Let us come up with a robust cross-domain NER model architecture as mentioned in (6).

Source domain model: The pre-trained word embeddings of the source domain are used to train a BLSTM model using the available labeled source data.
The hidden states from this BLSTM are fed to the conditional random field (CRF) layer which predicts the word into entities in the source domain. The weights obtained in training this model are saved for further usage in training the target model.
Target domain model: This model has a series of adaptation layers. They are as follows:
Word Adaptation layer: If we use domain-specific word embeddings, they need to be projected to source domain to maintain homogeneous transfer learning. This projection is done using a Word Adaptation Layer. The word adaptation layer serves as a way to bridge the gap of heterogeneous input spaces, but it does so only at the word level and is context independent.
Sentence Adaptation layer:
To capture the contextual information at the sentence level, we augment a sentence adaptation layer. This is primarily a BLSTM layer right after the word adaptation layer which encodes the sequence of word embeddings to sentence level embeddings. The output states from this layer are fed to an BLSTM layer whose weights are already initialized by the weights saved in the source model. These weights are fine-tuned while training the model using the available labeled target data.
Output adaptation layer: The output labels from the source domain can differ from the target domain. Also, a word present in both source and target domains may belong to different entity classes depending on context (eg:”orange”). Thus, re-classifying the words with contextual information is necessary. In order to solve this problem, we augment a BLSTM layer right before the final CRF layer and name it as an output adaptation layer.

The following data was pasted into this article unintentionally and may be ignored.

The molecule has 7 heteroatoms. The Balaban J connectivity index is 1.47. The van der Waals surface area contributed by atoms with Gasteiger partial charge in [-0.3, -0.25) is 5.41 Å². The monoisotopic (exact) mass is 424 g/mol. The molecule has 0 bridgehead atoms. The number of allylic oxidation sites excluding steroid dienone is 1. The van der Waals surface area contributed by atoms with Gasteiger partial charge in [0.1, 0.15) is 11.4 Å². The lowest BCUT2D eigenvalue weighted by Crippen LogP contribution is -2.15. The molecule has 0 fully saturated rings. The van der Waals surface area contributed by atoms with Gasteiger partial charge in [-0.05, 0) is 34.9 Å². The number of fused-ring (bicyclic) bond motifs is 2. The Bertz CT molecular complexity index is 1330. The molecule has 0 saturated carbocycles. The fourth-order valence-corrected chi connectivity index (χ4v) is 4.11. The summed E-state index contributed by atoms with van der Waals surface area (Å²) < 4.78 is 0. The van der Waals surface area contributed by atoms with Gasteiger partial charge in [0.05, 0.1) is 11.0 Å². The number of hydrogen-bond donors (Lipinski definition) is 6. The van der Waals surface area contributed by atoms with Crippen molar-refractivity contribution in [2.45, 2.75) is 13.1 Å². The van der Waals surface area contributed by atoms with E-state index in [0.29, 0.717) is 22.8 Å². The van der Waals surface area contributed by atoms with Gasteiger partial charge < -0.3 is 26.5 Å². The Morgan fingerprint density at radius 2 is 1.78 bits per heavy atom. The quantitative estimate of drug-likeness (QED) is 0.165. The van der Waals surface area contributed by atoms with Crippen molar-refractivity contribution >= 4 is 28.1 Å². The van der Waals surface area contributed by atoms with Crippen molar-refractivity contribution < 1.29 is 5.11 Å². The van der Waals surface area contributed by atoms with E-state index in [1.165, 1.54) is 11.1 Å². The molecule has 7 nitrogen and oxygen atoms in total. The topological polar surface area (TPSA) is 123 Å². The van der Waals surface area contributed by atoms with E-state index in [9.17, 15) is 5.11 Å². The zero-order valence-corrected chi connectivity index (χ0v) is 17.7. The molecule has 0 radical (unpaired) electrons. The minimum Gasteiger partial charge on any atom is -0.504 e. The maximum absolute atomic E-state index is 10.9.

Finally, the hidden states from the output adaptation layer are fed into the CRF layer which classifies the output labels in the target domain.

Benefits of domain adaptable entity extraction:
1) This domain adaptable approach is highly flexible to sectors like banking, financial services, insurance, i.e. having trained a model on one generalized domain (news domain in general) we can adapt the model to these domains and use the NER functionality specific to a domain.
2) As this approach is more adaptable, this indirectly implies that there will be an improvement in the performance of the NER functionality. This is because our model can obtain the baseline model’s (manually training without transfer learning approach) performance with a limited number of training examples. If it uses all the training examples available, the performance certainly increases.
3) Many companies often face an issue of manually annotating the data as it involves much labor. With this approach, we can drastically decrease the time for training the model as our model requires less annotated data.

Conclusion:
The approach described above is for a supervised setting where there is labeled data for both source and target domains. In many cases, adequately labeled target data is not available. As a result, the accuracy in precisely identifying the entities falls. Hence, there is a need for developing the solution for domain-specific entity extraction using unsupervised approaches.
In the unsupervised approach, we collect labeled data and unlabeled text from source domain, whereas we collect only unlabeled text in target domain. Then we generate the common feature representation using the unlabeled text from both domains. A detailed description of how the features are extracted in such a scenario is given in (2) and (3). A model is trained using these common features, based on the labeled source data available. The weights obtained in this model are used for predicting output labels for the target domain.

References:
1) https://www.aclweb.org/anthology/W16-2922.pdf
2) http://john.blitzer.com/papers/emnlp06.pdf
3) https://pdfs.semanticscholar.org/0682/4490fbc336e69860404645995c57166dfe3b.pdf
4) https://www.businesswire.com/news/home/20190822005478/en/Global-Intelligent-Virtual- Assistant-IVA-Market-2019-2025
5) https://en.wikipedia.org/wiki/Named-entity_recognition
6) https://www.aclweb.org/anthology/D18-1226.pdf

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Kalvoju Vivek